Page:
But what if we framed disability in terms of identity? In terms of actually owning our own narratives? In terms of really seeing that there is power and pride within this identity group? What would that look like? The spark for me there was how I could redefine my own narrative that isn't framed in terms of being a victim or feeling ashamed. 

B: Would you categorize your job as social work or is there much more to what you are building with Diversability? 

T: It‘s interesting because I can‘t imagine doing social impact work where I am not a beneficiary of what I‘m doing. I think that‘s what makes this unique, in the sense that the work I am doing benefits not only me but others in the disability community. What we‘re doing is we‘re figuring out any way to tackle (disability) bias so that we can facilitate face-to-face conversations between disabled and non-disabled people. 

B: Some people may feel awkward or adamant to talk openly about disabilities or handicaps. How do you reach out to them?

T: I have found that how we talk about it and tone-setting is really what creates an environment that makes people feel comfortable when sharing. Even though I pretty much just talk about my life all day long, and it can get tiring at times, it reminds me how much I need to show up and bring this vulnerability around identities to more circles where that isn't happening.

B: Diversability has been making strides at various events and conferences. How did you manage to grow it since it’s founding years? 

T: I think in terms of growth Diversability‘s trajectory has really been aligned with my own personal development. When we started in 2009 I had never spoken publicly about my accident. People described what we were doing as really radical because they couldn‘t understand how we were taking this isolating experience and building a community around it and how pride could be associated with disability. We‘re still making progress but I will acknowledge that things are much better and people are more aware but there‘s still a long way to go.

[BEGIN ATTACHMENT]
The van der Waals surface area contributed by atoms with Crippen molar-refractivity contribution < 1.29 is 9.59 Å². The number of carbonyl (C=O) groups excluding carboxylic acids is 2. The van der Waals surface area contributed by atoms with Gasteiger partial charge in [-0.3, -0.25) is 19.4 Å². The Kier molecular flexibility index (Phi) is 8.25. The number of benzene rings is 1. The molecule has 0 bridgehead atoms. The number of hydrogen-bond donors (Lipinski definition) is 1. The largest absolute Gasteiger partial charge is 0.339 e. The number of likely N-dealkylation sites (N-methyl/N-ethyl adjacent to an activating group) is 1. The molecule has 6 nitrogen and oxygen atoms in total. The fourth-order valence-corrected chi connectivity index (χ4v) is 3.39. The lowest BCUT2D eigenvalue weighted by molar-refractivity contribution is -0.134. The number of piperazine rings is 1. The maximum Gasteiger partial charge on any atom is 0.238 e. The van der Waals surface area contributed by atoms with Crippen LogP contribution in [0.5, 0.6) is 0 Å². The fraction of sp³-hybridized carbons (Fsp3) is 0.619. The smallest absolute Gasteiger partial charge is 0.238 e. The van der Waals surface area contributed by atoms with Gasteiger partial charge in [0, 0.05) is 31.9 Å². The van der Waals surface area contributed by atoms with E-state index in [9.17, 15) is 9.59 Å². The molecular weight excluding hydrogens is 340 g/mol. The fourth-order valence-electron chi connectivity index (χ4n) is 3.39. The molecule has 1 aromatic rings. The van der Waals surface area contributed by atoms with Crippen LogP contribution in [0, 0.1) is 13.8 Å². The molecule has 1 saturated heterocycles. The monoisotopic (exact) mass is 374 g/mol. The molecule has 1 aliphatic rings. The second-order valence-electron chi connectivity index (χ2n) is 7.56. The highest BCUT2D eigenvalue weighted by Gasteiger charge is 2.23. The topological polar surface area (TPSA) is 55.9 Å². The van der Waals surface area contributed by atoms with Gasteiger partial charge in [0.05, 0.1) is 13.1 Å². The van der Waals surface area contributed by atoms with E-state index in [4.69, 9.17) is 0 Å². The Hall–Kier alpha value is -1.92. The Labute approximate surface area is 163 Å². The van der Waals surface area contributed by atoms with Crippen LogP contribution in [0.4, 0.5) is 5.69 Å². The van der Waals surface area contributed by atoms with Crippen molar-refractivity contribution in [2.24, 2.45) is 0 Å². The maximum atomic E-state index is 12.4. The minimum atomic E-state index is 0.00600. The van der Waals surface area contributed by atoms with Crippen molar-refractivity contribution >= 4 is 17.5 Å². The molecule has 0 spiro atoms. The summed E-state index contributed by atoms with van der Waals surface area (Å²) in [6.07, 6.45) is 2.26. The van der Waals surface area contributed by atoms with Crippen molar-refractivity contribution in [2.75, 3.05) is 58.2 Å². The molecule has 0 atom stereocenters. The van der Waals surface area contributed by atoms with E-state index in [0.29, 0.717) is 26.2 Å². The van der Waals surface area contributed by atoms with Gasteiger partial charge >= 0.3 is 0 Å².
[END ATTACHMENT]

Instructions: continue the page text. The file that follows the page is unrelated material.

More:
B: Does the brand plan on only being active in the US or do you hope to expand to other countries as well?

T: If there are disability conversations that are happening that are unaffiliated with our brand I want to celebrate those too. We’ve got a lot of interests from people in Australia and I’d refer them to our online community. We have also started dipping our toe into other aspects of diversability, where we feel we can make an impact. The ultimate goal for me is “how much noise can we make through diversability”. 

B: Esyvte focuses on confidence, especially for career-oriented young women. In your opinion what does it take to build a strong character without relying on another’s opinion?

T: As Liz Jackson said, “we are the original life-hackers”. Disabled people have had to adapt to figure stuff out and to navigate this world. I don’t know how that can be seen as lacking character. People who are the bravest and the most courageous acknowledge the stories that they’re telling themselves. So when I think about what builds character it’s the stories that we’re telling ourselves. Are we a victim in that story, a survivor or a warrior? What role are we playing in our own narrative? Acknowledging that I am a work in progress and trying to show up in the world as authentically as possible is what builds a strong character for me.